But he's still capable of awe. "Did you hear that speech Richard Burton gave for Frank at the All Star dinner?" he inquires, waving at a passing cabdriver. "Bee-yootiful. Outstanding. And do you know that he asked to sit at my table that night? I didn't even think he knew what a baseball was for. Well, he told me that when he was in the hospital one summer, about all he did was watch the Dodgers on TV. He's an outstanding baseball fan." By now Lasorda is in high gear, talking and singing along with the enduring crooners of KPRZ—"I look into your green eyes...."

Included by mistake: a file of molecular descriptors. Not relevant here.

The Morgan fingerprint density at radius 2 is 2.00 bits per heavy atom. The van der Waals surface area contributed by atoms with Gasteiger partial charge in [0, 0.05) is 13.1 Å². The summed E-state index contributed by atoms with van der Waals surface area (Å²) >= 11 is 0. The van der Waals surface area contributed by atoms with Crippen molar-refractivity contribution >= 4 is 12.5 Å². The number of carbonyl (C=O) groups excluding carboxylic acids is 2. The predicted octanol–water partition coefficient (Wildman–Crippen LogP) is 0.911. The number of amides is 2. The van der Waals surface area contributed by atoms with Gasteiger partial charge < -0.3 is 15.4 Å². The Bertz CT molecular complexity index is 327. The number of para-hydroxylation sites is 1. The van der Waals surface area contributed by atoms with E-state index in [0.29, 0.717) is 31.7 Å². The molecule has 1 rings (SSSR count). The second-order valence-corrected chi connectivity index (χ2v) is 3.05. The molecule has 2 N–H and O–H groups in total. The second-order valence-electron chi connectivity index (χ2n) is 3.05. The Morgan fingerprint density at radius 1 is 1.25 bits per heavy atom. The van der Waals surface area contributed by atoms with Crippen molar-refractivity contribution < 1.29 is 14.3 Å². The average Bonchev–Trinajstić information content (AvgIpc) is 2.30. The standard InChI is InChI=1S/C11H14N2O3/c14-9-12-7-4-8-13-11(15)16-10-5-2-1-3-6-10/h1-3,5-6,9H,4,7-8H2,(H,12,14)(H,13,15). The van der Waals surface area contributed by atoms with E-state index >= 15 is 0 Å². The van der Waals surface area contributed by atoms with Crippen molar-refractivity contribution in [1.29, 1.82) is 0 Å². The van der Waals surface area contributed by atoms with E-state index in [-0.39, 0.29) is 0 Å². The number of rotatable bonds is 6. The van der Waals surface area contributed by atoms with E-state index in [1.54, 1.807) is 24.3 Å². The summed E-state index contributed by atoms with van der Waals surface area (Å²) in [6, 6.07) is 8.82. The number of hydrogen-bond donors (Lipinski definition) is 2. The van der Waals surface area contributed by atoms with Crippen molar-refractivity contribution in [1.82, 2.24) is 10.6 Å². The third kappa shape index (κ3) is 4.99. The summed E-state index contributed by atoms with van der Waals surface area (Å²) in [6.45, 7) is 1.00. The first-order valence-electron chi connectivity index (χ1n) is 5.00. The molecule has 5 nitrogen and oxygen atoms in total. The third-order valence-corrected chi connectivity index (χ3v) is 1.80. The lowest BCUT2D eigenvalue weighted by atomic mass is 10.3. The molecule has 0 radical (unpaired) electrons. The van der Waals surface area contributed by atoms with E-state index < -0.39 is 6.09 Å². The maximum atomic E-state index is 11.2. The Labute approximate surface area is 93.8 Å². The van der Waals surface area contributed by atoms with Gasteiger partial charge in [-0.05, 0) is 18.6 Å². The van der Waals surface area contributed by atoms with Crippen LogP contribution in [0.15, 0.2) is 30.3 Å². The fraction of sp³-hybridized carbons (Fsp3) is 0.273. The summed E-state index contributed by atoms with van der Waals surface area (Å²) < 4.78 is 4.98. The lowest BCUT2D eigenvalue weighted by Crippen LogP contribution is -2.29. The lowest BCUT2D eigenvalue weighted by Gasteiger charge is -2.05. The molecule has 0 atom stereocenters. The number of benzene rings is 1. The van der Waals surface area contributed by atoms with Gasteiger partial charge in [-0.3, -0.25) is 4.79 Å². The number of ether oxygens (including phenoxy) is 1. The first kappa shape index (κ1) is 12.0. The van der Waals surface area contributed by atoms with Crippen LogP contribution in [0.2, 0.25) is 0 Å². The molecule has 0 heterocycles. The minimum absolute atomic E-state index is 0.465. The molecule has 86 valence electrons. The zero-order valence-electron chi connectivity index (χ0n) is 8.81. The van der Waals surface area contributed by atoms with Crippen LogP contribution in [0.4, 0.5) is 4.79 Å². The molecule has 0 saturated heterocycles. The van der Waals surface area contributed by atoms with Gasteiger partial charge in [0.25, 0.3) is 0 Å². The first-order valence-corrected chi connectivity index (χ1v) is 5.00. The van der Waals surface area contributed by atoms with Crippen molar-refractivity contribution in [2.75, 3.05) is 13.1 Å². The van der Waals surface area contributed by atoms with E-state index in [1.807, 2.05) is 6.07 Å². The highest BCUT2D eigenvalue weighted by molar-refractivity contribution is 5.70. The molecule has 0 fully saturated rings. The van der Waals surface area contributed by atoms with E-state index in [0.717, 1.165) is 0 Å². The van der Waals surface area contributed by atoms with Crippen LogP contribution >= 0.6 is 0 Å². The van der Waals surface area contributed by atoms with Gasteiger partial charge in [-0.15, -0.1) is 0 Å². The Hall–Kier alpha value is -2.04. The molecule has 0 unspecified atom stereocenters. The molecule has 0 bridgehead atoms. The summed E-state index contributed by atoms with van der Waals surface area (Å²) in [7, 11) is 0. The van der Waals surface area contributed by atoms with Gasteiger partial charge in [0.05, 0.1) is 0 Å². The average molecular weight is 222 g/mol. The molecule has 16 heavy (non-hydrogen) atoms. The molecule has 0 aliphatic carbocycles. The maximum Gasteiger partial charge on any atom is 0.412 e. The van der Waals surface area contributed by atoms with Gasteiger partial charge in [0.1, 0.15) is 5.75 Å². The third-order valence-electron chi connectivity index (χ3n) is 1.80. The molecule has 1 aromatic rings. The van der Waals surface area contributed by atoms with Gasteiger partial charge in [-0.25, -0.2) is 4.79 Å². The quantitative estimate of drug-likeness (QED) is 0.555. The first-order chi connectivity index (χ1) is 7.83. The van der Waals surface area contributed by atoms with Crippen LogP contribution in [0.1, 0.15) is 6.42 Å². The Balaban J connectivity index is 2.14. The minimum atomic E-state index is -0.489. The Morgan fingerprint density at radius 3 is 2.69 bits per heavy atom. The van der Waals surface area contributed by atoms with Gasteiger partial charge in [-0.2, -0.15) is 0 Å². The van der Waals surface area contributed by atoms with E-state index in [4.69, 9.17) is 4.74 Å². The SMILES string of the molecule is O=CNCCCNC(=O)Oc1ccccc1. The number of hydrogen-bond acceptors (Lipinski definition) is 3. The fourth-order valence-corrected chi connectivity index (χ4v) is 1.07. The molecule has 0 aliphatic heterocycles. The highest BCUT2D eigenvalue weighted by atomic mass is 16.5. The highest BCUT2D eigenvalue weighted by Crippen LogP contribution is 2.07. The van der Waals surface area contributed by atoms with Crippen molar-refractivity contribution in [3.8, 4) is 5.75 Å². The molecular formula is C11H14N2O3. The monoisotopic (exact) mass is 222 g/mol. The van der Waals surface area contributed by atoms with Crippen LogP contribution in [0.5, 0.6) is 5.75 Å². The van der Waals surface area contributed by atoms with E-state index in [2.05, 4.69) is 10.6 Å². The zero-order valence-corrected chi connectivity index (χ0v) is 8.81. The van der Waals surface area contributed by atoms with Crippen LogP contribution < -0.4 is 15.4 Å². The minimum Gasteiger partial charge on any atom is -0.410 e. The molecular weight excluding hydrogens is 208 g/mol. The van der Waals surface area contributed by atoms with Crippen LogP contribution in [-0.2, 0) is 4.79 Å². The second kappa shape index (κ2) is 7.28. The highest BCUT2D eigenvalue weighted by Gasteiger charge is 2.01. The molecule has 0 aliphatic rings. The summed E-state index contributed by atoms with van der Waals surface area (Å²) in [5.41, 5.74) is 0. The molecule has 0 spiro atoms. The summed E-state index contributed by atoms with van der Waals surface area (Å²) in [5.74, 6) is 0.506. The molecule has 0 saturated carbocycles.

Lasorda was more or less swept into office as the Dodger manager in 1977 on a wave of Hollywood enthusiasm. He had met Sinatra in '76 through yet another good friend, the late Pat Henry, an Italian-American comic who had been the singer's warmup act. "Pat called me once when we were playing in Chicago," Lasorda recalls. "I was only a coach then. Anyway, Pat says, 'Come on over to the hotel. Frank Sinatra wants to meet you.' Now, that was a thrill for me. I grew up respecting that man for his talent. Surprisingly, Frank and I struck up an immediate friendship. He's an outstanding baseball fan. Finally, after we'd talked awhile, he says to me, 'Tommy, you should be manager of the Dodgers.' I said, 'Lord willing, someday I will.' He said, 'I think so much of you that when you become manager, I'll come out and sing the national anthem.' I looked over at Pat and Jilly Rizzo [a longtime Sinatra crony] and asked them, 'Is he serious?' They said, 'When this guy says something, you can take it to the bank.' Well, that September they named me the manager for '77. And on Opening Day Frank came through. My family and I just love him and his family."